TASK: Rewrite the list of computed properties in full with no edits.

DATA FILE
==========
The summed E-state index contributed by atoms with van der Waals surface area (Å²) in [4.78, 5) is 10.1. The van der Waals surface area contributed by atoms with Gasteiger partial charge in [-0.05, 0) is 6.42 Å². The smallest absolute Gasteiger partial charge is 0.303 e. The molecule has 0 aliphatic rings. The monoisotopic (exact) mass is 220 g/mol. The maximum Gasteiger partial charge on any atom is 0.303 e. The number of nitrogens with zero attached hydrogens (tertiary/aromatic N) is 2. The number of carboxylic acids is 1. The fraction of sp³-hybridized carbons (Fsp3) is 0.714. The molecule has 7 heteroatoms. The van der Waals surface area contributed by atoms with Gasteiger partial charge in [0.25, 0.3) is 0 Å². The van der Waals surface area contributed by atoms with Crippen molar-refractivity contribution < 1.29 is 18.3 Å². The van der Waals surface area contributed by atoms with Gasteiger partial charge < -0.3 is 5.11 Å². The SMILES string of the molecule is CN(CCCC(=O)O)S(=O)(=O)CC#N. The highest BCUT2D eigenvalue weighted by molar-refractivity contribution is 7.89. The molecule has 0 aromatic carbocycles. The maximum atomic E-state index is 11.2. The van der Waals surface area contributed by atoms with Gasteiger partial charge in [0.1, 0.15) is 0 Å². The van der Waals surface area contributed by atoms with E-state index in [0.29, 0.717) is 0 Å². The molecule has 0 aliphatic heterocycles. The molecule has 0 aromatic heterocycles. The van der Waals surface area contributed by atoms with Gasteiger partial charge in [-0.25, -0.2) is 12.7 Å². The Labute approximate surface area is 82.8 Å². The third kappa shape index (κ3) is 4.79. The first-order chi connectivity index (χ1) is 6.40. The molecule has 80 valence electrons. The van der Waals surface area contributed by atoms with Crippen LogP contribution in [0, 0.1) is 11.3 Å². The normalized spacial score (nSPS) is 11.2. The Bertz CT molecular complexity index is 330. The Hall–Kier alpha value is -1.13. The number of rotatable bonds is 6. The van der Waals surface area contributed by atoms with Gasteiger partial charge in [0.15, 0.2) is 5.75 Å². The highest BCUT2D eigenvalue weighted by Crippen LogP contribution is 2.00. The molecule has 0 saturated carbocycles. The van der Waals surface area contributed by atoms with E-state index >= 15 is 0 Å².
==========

The summed E-state index contributed by atoms with van der Waals surface area (Å²) in [4.78, 5) is 10.1. The van der Waals surface area contributed by atoms with Gasteiger partial charge in [-0.05, 0) is 6.42 Å². The smallest absolute Gasteiger partial charge is 0.303 e. The molecule has 0 aliphatic rings. The monoisotopic (exact) mass is 220 g/mol. The maximum Gasteiger partial charge on any atom is 0.303 e. The number of nitrogens with zero attached hydrogens (tertiary/aromatic N) is 2. The number of carboxylic acids is 1. The fraction of sp³-hybridized carbons (Fsp3) is 0.714. The molecule has 7 heteroatoms. The van der Waals surface area contributed by atoms with Gasteiger partial charge in [0.25, 0.3) is 0 Å². The van der Waals surface area contributed by atoms with Crippen molar-refractivity contribution < 1.29 is 18.3 Å². The van der Waals surface area contributed by atoms with Gasteiger partial charge < -0.3 is 5.11 Å². The SMILES string of the molecule is CN(CCCC(=O)O)S(=O)(=O)CC#N. The highest BCUT2D eigenvalue weighted by molar-refractivity contribution is 7.89. The molecule has 0 aromatic carbocycles. The maximum atomic E-state index is 11.2. The van der Waals surface area contributed by atoms with Gasteiger partial charge in [0.1, 0.15) is 0 Å². The van der Waals surface area contributed by atoms with E-state index in [0.29, 0.717) is 0 Å². The molecule has 0 aliphatic heterocycles. The molecule has 0 aromatic heterocycles. The van der Waals surface area contributed by atoms with Gasteiger partial charge in [-0.25, -0.2) is 12.7 Å². The Labute approximate surface area is 82.8 Å². The third kappa shape index (κ3) is 4.79. The first-order chi connectivity index (χ1) is 6.40. The molecule has 80 valence electrons. The van der Waals surface area contributed by atoms with Crippen LogP contribution in [0, 0.1) is 11.3 Å². The normalized spacial score (nSPS) is 11.2. The Bertz CT molecular complexity index is 330. The Hall–Kier alpha value is -1.13. The number of rotatable bonds is 6. The van der Waals surface area contributed by atoms with Gasteiger partial charge in [0.15, 0.2) is 5.75 Å². The highest BCUT2D eigenvalue weighted by Crippen LogP contribution is 2.00. The molecule has 0 saturated carbocycles. The van der Waals surface area contributed by atoms with E-state index >= 15 is 0 Å².